Wednesday Sep 14 2011
The Nisenan -- Rocklin's original residents
By: Gary Day, special to the Placer Herald
Rocks, Rails and Ranches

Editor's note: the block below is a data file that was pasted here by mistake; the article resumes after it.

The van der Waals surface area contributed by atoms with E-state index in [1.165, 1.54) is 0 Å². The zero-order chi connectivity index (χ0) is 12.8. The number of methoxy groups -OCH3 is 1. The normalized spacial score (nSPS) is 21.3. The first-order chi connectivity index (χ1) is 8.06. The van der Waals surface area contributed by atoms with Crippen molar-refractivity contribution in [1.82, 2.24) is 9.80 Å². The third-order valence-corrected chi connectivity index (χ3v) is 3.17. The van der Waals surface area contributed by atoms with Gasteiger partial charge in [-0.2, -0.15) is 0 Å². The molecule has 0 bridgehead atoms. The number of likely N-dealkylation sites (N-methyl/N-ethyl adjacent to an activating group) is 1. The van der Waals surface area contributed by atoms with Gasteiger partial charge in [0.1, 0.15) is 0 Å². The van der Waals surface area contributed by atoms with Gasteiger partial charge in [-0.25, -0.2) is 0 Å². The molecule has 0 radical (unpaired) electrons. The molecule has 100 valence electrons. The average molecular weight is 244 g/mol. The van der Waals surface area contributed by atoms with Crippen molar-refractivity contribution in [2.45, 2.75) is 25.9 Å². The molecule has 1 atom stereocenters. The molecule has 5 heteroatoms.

They built their villages on low rises along Rocklin’s streams, hunted game in Rocklin’s hills and meadows and gathered fruits, nuts, seeds and roots here for 1,500 years or more before European explorers made contact with them in the early 1800s. They called themselves “Nisenan,” their word for people. They were the southernmost of three linguistic groups of California’s Maidu culture. The Nisenan hunted and consumed all available types of animals, except coyotes because they believed that coyotes embodied the souls of Nisenan ancestors. Men pierced their ears for adornment, trimmed their beards with hot embers, and went naked, weather permitting. Women and children gathered and prepared a wide variety of flora for food. They favored the acorn of the Black Oak, which they cracked on acorn anvils, pounded in bedrock mortars, leached with water from nearby streams, cooked with heated rocks in watertight baskets, and served as soup, mush, or cakes fried on heated flat stones. There is ample evidence that Rocklin was an important center of Nisenan life. Dozens of bedrock mortar sites border Rocklin streams. One site, at John son Springview Park that contains 62 mortars, is located near a year-around spring, and is among low mounds which might cover the refuse of hundreds of years of Nisenan settlement. The first Europeans to make contact with the Nisenan were the Spanish in 1808. However, there is no evidence that the Nisenan were ever missionized. In the late 1820s European trappers established camps on Nisenan lands and brought European diseases to the area. In 1833 a plague, probably malaria, decimated Nisenan villages and about 75 percent of the villagers perished. Some survivors fled to the hills, but a few stayed behind and joined other Native Americans working at Sutter’s Fort in the late 1830s. Soon the gold rush of -19th century brought hoards of Europeans to the Sierra foothills. The ensuing widespread destruction of villages and persecution as well as killing of the Nisenan permanently disrupted Nisenan culture. By 1870 only one Nisenan appeared on Rocklin’s census, although Rocklin old timers remember hearing about a Nisenan settlement in downtown Rocklin as late as 1904. Gary Day is a member of the Rocklin Historical Society.